Reconceptualising federalism

By Azly Rahman

“… Democratic and aristocratic states are not in their own nature free. Political liberty is to be found only in moderate governments; and even in these it is not always found. It is there only when there is no abuse of power. But constant experience shows us that every man invested with power is apt to abuse it, and to carry his authority as far as it will go. Is it not strange, though true, to say that virtue itself has need of limits? …

“To prevent this abuse, it is necessary from the very nature of things that power should be a check to power. A government may be so constituted, as no man shall be compelled to do things to which the law does not oblige him, nor forced to abstain from things which the law permits … .” – Baron de Montesquieu, The Spirit of Laws, Book XI

Every government degenerates when trusted to the rulers of the people alone. The people themselves are its only safe depositories – Thomas Jefferson, philosopher, statesman, third American president

The current war over the contentious slogan of 1Malaysia, the semiotic battle for the heart and mind of Malaysians over that propagandic tool called 1Malaysia is beginning to rage as yet another development of a general election 13 style of campaigning.

The “Yellow States of Pakatan Rakyat” as I called it, as opposed to “Blue States of Barisan Nasional” (following its association with something called ‘blue ocean strategy’) interests me. At issue, especially circa Perak constitutional crisis and Kelantan oil-royalty claim is the question of the powers of federalism.

How much can Putrajaya subdue these states at the time when the leaders of the Yellow states are seeing the history of the abuse of power of the federal government when it comes to control, domination, divide, and conquer?

The issue of federalism has been around since the early formations of the modern republic. The problem of separation and consolidation of powers have been discussed as early as the writings of Montesquie (see The Spirit of Laws) and early Enlightenment thinkers.

America experimented on it quite well with the philosophy of the formation of the republic, the debate over Bill of Rights, and the writing of The Federalist Papers, Albany Plan, New Jersey Plan, and a relatively stable and reasonable number of amendments to the Constitution particularly the Ninth Amendment, in regard to the issue of centralisation and decentralisation, etc.

Tension of federalism

George Lucas’ Star Wars movie is about this tension of federalism, a very “American sci-fi movie rooted in Americanism”.

Thomas Jefferson did a fine job conceptualising America as a society that is rooted in individualism yet based in prioritising the needs of society – he in fact envisioned a “pastoral, romantic, agricultural America” and not Benjamin Franklin’s “big business, big banks, entrepreneurial America”.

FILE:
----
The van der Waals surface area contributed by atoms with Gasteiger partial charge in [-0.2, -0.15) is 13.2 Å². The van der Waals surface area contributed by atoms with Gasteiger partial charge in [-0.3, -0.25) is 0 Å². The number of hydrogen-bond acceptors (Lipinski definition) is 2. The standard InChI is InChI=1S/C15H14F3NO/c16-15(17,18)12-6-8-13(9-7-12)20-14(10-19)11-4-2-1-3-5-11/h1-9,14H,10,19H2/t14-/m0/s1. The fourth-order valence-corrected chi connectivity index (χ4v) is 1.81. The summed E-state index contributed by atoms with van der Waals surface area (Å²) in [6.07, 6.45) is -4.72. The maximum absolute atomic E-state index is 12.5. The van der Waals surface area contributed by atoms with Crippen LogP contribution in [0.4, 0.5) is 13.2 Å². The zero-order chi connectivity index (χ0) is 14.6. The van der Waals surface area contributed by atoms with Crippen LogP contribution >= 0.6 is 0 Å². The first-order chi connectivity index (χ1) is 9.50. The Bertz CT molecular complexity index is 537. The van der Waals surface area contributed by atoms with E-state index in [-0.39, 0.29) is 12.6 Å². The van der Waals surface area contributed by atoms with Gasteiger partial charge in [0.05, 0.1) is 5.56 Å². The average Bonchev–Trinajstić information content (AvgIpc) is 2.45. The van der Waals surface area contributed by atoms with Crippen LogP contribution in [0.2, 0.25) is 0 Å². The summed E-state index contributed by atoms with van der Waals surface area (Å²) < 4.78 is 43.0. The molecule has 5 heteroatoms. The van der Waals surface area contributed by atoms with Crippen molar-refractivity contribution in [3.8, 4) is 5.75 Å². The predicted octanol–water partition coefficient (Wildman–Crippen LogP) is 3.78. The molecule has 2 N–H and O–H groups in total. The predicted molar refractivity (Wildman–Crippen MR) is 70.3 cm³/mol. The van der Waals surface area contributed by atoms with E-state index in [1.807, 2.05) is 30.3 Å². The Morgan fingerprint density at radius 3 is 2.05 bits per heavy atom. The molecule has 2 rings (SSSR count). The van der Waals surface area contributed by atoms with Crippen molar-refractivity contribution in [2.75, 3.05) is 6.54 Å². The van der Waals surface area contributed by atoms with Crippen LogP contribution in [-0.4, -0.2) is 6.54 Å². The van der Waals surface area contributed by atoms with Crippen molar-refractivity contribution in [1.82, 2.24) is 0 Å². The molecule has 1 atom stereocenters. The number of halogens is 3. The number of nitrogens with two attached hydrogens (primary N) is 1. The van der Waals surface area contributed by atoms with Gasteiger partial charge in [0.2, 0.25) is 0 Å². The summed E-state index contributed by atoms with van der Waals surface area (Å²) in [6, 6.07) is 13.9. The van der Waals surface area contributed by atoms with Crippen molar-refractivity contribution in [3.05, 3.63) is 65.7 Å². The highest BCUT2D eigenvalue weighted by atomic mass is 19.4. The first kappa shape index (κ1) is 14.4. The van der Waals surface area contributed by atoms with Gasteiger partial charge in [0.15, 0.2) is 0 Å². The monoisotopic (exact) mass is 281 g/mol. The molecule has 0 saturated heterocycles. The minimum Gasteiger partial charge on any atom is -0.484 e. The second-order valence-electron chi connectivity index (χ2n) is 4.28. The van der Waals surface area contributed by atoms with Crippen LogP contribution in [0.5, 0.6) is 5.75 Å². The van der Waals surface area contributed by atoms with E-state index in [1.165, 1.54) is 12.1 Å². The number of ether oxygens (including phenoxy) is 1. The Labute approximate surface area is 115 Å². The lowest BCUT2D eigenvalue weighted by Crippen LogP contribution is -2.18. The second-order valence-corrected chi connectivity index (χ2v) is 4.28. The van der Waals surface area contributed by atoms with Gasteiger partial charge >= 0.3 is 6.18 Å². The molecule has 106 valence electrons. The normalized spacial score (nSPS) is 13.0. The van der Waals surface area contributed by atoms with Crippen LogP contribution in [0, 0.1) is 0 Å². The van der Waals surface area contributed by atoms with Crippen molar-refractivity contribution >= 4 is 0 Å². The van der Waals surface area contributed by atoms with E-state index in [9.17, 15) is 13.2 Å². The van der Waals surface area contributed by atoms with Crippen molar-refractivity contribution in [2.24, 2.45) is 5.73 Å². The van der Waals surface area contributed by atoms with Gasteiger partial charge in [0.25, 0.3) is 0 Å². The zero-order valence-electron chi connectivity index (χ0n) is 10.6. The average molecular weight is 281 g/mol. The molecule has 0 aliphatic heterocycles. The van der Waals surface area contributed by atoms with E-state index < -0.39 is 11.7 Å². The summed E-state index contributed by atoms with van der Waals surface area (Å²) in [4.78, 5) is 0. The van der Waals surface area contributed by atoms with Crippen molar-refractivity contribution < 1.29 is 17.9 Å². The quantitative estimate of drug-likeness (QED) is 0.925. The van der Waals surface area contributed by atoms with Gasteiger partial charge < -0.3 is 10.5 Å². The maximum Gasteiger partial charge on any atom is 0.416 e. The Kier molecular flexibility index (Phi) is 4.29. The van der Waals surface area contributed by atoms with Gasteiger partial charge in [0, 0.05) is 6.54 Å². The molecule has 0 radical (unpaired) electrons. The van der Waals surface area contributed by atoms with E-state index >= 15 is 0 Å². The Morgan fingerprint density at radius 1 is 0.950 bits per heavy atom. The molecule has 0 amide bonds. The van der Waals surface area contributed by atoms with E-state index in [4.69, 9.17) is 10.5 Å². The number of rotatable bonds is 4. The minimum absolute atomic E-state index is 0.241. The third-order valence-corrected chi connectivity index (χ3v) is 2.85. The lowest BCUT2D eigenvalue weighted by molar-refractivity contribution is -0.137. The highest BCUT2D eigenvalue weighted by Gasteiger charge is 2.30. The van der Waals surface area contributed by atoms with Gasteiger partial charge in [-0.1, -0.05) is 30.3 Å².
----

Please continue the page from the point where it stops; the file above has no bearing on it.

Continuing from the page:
In Malaysia, as long as the current political paradigm prevails, the issue of centralisation and decentralisation will prevail – as long as it is not a republic of virtue, ethics, and progress conceived as how America was.

This might be the single most relevant political-philosophical reality Malaysia is confronted with. America was a colony; it deposed King George and declared itself independent with social contract written well thought of.

As long as the current Malaysian ruling regime do not make a conscious effort to make radical amendments to the question of equality and equal opportunity with regard to the rights of all the races – rights to get access to economic and social services, quality education and advancement via scholarships, etc. – Malaysia will still be grappling with issues rooted in race, ethnicity, and even religion.

Come general election 13 and the possibility of a denying of a two-thirds majority of the current regime, the issue of concentration of power will see some light of resolution. Maybe a stalemate and a period of chaos reigning for some time will be naturally and historically necessary for any nation to “start from Year Zero”. After all, the march of history cannot be stopped when an idea has come to fruition and the system renews itself.

Maybe the emergence of a Thomas Jefferson in Malaysia with the idea of “all Malaysians are created equal endowed by their creator the inalienable rights …” will wake Malaysians up to rise against the current regime to be dismantled and a better system of execution of laws to be done – so that the central is not dictatorial based on the fascist concept of ketuanan Melayu (ultra-Malayness idiotic pride) rooted in some mythical neo-feudalistic construct only a despotic regime is clinging on to.

  1. #1 by Bigjoe on Tuesday, 28 December 2010 - 1:28 pm

    Its not as simple debate as it seem. The cry against centralization of power in Federal hand is based on the fact that the Federal Govt has been abused to dangerous level and trying to change things from the ground up seems insurmountable because of the centralization of power.